Amendments

  • Added on November 28, 1984.

Article 37

Text of Article 37:

Separation of Powers

In the government of this state, the three essential powers thereof, to wit, the legislative, executive, and judicial, ought to be kept as separate from, and independent of, each other, as the nature of a free government will admit, or as is consistent with that chain of connection that binds the whole fabric of the constitution in one indissoluble bond of union and amity.[1]

Article 38

Text of Article 38:

Social Virtues Inculcated

A frequent recurrence to the fundamental principles of the constitution, and a constant adherence to justice, moderation, temperance, industry, frugality, and all the social virtues, are indispensably necessary to preserve the blessings of liberty and good government; the people ought, therefore, to have a particular regard to all those principles in the choice of their officers and representatives, and they have a right to require of their lawgivers and magistrates, an exact and constant observance of them, in the formation and execution of the laws necessary for the good administration of government.[1]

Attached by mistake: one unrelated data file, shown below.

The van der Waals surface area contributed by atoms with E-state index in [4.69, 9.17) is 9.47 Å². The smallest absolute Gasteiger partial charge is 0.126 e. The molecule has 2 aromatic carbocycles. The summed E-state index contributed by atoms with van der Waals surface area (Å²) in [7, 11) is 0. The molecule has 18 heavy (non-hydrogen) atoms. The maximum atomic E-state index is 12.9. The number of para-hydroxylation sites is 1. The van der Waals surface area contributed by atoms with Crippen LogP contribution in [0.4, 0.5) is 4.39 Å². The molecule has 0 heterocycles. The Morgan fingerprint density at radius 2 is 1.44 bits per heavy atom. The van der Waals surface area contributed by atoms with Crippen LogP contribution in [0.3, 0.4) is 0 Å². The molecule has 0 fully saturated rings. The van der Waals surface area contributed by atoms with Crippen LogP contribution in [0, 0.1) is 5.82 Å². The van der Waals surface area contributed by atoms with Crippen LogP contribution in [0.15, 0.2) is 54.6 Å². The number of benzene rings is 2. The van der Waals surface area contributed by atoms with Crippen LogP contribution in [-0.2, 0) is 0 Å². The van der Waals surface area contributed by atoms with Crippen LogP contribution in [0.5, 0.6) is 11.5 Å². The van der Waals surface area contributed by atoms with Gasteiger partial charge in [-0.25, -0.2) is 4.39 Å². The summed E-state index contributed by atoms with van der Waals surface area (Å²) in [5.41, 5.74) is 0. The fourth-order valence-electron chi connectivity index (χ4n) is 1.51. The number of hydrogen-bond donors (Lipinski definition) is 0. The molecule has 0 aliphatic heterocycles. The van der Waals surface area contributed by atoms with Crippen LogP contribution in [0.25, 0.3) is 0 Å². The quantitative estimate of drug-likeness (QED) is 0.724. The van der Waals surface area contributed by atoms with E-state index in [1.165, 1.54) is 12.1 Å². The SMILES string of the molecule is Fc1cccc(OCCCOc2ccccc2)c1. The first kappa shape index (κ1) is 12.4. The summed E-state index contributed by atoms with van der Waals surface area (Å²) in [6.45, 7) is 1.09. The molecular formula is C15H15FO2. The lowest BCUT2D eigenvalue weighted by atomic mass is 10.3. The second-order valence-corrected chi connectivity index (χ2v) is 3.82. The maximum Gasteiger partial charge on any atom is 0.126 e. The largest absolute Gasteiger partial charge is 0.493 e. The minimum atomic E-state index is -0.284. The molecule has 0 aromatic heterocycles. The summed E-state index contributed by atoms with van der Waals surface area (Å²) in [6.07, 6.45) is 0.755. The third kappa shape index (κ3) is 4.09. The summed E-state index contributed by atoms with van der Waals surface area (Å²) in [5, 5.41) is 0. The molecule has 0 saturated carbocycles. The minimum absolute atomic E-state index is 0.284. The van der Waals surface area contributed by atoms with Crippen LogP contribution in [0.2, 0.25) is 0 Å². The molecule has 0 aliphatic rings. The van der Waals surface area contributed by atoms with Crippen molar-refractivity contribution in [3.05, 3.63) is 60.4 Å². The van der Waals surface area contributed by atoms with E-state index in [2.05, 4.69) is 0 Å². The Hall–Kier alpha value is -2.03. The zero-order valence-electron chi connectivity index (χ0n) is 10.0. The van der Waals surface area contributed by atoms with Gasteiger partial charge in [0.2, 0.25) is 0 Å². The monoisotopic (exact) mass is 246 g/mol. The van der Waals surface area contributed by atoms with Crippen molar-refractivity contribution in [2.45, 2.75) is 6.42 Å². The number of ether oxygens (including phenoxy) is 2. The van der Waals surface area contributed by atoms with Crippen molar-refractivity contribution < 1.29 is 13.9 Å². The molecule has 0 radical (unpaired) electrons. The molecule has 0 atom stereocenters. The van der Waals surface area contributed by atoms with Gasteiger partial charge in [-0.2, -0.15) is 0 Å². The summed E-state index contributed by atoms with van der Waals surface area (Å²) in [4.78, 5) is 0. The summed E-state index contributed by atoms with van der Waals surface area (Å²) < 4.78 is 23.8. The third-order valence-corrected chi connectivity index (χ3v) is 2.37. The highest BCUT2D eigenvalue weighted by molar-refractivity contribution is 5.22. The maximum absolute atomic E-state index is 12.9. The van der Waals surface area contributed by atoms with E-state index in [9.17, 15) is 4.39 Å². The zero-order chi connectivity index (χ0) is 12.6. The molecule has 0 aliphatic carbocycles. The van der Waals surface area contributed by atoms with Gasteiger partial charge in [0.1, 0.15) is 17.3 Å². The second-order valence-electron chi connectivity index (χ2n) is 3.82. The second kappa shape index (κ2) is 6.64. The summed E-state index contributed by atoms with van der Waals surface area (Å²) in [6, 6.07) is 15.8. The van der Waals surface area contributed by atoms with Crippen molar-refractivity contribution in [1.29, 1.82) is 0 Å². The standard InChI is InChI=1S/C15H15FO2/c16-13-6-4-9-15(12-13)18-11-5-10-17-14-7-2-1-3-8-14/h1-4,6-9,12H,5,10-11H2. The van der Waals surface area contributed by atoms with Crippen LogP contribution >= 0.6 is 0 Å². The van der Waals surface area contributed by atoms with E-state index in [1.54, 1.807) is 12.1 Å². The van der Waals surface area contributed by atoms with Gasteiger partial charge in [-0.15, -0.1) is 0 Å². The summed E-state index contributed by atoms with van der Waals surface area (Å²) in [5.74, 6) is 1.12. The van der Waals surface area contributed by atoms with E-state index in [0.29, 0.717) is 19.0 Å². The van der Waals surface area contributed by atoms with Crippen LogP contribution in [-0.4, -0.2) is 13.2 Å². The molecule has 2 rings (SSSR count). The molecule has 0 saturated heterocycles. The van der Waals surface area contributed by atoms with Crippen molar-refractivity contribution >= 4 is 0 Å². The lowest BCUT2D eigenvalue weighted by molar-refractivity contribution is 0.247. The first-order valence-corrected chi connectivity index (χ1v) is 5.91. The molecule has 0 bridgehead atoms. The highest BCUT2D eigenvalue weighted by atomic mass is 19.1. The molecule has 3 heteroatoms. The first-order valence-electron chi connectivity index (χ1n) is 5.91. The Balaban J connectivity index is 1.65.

Article 39

Text of Article 39:

Changes in Town and City Charters, Referendum Required

No law changing the charter or form of government of a particular city or town shall be enacted by the legislature except to become effective upon the approval of the voters of such city or town upon a referendum to be provided for in said law. The legislature may by general law authorize cities and towns to adopt or amend their charters or forms of government in any way which is not in conflict with general law, provided that such charters or amendments shall become effective only upon the approval of the voters of each such city or town on a referendum.[1]

Amendments

  • Added on November 16, 1966.

See also